> if it behaves the same, why shouldn't I return the same
> value to bar() that was computed and cached on behalf
> of foo()?
>
> Finally, I'd be very careful about using this
> approach if the cached/returned objects are mutable.
> That's not to say I'd completely rule out caching, just
> that I'd be very cautious about it ...


Mmm, good point, they are not meant to be mutable but I would have to
put something in place to make that so (I trust noone...)

I still think I am reinventing the wheel or if not a wheel perhaps a
database component.

>
> --
> (E-Mail Removed)


 
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Eric Sosman
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      07-29-2006
(E-Mail Removed) wrote:

> Eric Sosman wrote:
>
>>(E-Mail Removed) wrote On 07/28/06 15:11,:
>>
>>>Are there any standard caching algorithms for method calls.
>>> [...]

>> [...]
>> Second, I'd look for a less clunky key than a String.
>>Your example shows a pair of integers; why not write a
>>tiny little IntegerPair class and use that instead?

>
> The String *is* clunky but I have dozens of methods, often with a
> variety of parameters.
> getStaticReference(int i); getStaticReference(int i, int j);
> getStaticReference(String s);
> getStaticReference2(long l); getStaticReference3(); etc.


Use a separate cache for each. This will also obviate the
mucking about with trying to get the name of the calling method.

--
Eric Sosman
(E-Mail Removed)lid
 
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timasmith@hotmail.com
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      07-29-2006

Eric Sosman wrote:
> (E-Mail Removed) wrote:
>
> > Eric Sosman wrote:
> >
> >>(E-Mail Removed) wrote On 07/28/06 15:11,:
> >>
> >>>Are there any standard caching algorithms for method calls.
> >>> [...]
> >> [...]
> >> Second, I'd look for a less clunky key than a String.
> >>Your example shows a pair of integers; why not write a
> >>tiny little IntegerPair class and use that instead?

> >
> > The String *is* clunky but I have dozens of methods, often with a
> > variety of parameters.
> > getStaticReference(int i); getStaticReference(int i, int j);
> > getStaticReference(String s);
> > getStaticReference2(long l); getStaticReference3(); etc.

>
> Use a separate cache for each. This will also obviate the
> mucking about with trying to get the name of the calling method.
>
> --
> Eric Sosman
> (E-Mail Removed)lid


Now thats very nice, thanks for the tip!

 
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H. S. Lahman
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Posts: n/a
 
      07-29-2006
Responding to Timasmith...

Basically I agree with Sosman's points. But let me take a somewhat
different spin...

> Are there any standard caching algorithms for method calls.


Why do you need to cache method calls at all? In particular,...

>
> I setup a scheme which works, but I hate to reuse it if there is
> something better.
>
> Essentially what I do is keep a Hashtable with the key the
> concatenated, delimeted method name and parameters.
>
> For example
>
> public Object getStaticReference(int i, int j) {
> String key = getKey(i,j);
> if (hashtable contains key) {
> return object from hashtable;
> else
> call method, store and return object
> }


Here you seem to be caching objects rather than methods (unless you are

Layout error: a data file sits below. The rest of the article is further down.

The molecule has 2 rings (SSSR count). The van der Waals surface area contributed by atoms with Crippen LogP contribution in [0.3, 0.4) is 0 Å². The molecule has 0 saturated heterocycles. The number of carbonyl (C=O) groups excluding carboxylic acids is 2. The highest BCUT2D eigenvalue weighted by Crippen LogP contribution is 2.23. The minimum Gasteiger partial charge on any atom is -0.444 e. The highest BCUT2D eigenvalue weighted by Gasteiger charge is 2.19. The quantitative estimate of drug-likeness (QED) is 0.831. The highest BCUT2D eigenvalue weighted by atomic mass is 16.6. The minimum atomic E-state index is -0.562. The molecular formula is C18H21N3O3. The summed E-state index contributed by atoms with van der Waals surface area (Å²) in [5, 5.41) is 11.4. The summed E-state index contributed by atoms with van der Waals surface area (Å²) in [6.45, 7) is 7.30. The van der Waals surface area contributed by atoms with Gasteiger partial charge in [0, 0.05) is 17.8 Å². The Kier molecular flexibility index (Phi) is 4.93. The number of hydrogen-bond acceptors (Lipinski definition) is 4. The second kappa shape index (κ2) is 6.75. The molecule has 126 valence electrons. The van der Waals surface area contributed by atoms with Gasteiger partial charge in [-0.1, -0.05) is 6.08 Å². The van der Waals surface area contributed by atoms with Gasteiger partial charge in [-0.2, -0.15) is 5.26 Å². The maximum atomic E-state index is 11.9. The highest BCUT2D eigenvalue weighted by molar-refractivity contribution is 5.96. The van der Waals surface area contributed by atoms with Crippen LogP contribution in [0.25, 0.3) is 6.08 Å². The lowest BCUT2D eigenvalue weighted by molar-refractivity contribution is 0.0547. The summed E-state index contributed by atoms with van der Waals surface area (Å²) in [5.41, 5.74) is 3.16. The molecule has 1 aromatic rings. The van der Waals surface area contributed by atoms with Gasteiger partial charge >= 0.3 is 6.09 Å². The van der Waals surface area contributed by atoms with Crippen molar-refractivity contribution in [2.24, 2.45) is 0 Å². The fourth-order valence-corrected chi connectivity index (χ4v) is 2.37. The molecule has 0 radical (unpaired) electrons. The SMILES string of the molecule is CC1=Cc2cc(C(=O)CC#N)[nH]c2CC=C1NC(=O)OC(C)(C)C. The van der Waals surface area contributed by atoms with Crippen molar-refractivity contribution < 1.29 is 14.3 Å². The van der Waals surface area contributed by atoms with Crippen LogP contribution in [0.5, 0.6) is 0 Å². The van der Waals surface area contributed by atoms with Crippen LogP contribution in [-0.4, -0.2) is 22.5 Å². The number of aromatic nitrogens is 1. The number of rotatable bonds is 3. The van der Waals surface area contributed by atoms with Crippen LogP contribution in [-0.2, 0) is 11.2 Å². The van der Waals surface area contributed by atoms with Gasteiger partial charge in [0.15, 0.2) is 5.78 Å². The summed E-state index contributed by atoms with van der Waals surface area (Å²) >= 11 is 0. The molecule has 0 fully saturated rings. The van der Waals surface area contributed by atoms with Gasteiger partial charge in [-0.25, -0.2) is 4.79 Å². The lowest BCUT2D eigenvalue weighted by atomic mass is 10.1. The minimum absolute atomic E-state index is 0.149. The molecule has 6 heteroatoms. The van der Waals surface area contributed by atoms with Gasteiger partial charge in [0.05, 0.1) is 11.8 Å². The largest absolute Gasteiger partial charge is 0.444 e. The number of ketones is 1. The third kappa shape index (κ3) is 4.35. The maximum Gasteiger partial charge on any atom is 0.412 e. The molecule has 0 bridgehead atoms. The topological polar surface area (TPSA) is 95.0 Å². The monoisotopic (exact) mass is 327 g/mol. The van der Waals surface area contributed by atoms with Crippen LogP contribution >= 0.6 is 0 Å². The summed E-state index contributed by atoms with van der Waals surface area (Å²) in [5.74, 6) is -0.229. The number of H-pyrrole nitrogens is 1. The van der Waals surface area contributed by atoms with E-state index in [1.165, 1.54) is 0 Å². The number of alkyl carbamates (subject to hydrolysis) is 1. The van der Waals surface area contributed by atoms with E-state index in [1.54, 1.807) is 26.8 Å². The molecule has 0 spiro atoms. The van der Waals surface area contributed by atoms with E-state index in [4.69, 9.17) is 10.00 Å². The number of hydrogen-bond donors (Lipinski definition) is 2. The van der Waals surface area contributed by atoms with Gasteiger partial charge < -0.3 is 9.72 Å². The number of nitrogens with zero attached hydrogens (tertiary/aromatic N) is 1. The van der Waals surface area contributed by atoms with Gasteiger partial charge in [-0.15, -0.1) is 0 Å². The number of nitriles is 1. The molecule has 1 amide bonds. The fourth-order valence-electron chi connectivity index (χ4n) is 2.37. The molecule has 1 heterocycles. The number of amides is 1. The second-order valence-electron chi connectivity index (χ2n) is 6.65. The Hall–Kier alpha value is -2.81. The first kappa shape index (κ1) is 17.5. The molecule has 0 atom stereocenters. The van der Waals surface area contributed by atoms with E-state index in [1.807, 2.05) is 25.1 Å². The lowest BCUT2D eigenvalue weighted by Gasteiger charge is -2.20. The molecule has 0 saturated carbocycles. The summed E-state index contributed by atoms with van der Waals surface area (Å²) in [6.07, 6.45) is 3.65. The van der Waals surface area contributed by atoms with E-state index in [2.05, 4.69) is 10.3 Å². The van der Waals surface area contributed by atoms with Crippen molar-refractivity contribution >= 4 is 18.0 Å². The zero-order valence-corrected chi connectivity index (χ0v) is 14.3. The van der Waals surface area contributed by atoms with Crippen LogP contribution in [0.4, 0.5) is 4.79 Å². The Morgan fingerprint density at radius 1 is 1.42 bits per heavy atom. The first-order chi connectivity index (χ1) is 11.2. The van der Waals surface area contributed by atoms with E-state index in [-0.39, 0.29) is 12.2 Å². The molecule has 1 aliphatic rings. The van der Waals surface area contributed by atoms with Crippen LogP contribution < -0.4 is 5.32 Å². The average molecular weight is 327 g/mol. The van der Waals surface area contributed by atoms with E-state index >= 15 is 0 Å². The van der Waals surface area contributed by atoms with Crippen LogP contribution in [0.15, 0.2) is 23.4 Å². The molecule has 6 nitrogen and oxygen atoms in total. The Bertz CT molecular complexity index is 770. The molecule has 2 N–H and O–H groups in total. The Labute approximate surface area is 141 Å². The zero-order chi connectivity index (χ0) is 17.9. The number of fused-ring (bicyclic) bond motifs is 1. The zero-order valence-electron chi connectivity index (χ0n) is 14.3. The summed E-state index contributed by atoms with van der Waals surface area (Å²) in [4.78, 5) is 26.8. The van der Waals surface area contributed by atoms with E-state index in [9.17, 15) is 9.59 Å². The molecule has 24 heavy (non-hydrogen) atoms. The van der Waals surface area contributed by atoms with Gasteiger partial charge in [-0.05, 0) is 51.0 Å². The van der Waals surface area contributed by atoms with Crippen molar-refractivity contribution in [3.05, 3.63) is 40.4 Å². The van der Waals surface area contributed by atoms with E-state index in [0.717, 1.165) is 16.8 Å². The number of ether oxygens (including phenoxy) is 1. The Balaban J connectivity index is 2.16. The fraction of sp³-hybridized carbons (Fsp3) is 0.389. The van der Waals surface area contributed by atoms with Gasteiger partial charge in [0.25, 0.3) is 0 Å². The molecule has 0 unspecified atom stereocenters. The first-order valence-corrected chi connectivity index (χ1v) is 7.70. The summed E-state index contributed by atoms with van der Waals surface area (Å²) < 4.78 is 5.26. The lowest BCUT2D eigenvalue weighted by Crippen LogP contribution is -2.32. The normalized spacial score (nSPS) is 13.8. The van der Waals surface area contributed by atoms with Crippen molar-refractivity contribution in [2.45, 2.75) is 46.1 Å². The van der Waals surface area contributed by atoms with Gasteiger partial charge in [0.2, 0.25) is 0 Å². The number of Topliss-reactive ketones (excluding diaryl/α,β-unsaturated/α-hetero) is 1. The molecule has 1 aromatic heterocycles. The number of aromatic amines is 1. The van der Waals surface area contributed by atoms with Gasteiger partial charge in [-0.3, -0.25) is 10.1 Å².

making functions first class objects, which is an OO no-no).

It is also not clear what method you are calling in the 'else'. It
seems to be a constructor to create an object to cache and return.
Surely that would depend on i and j, which means a lot of processing
context is being omitted here. That also implies that i and j probably
have fixed bounds to support deterministic mapping. That all makes me
wonder exactly what problem you are trying to solve.

BTW, note that since you always fill the matrix, using a hash doesn't
make a lot of sense over a simple 2D array since sparseness is not an
issue. (Unless only a small subset of possible {i,j} combinations is
used in any given execution of the application AND the subset varies
arbitrarily from one execution to the next, which seems kind of odd.)


*************
There is nothing wrong with me that could
not be cured by a capful of Drano.

H. S. Lahman
(E-Mail Removed)
Pathfinder Solutions
http://www.pathfindermda.com
blog: http://pathfinderpeople.blogs.com/hslahman
"Model-Based Translation: The Next Step in Agile Development". Email
(E-Mail Removed) for your copy.
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http://www.pathfindermda.com/about_us/careers_pos3.php.
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Hendrik Maryns
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      07-31-2006
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Hash: SHA1

>> Third, I'd worry about old, stale argument/value
>> pairs sitting around clogging up the HashMap long after
>> they've outlived their usefulness, tying up gobs and
>> gobs of memory to no purpose. I'd want to incorporate
>> a cache-aging mechanism, or maybe look into one of those
>> WeakReferenceThingummies (I've never used 'em myself, but
>> I've heard vague mention of them and would research them
>> if I were planning to implement this sort of thing).

>
> Agreed on the aging, I am weak on the WeakReferences


Have a look at ReferenceMap in Jakarta Commons Collections, it does
exactly what you want. Not that I am sure this is going the right way,
btw. Are you trying to use dynamic programming? Usually, matrices with
strictly defined semantics are used there.

H.
- --
Hendrik Maryns

==================
http://aouw.org
Ask smart questions, get good answers:
http://www.catb.org/~esr/faqs/smart-questions.html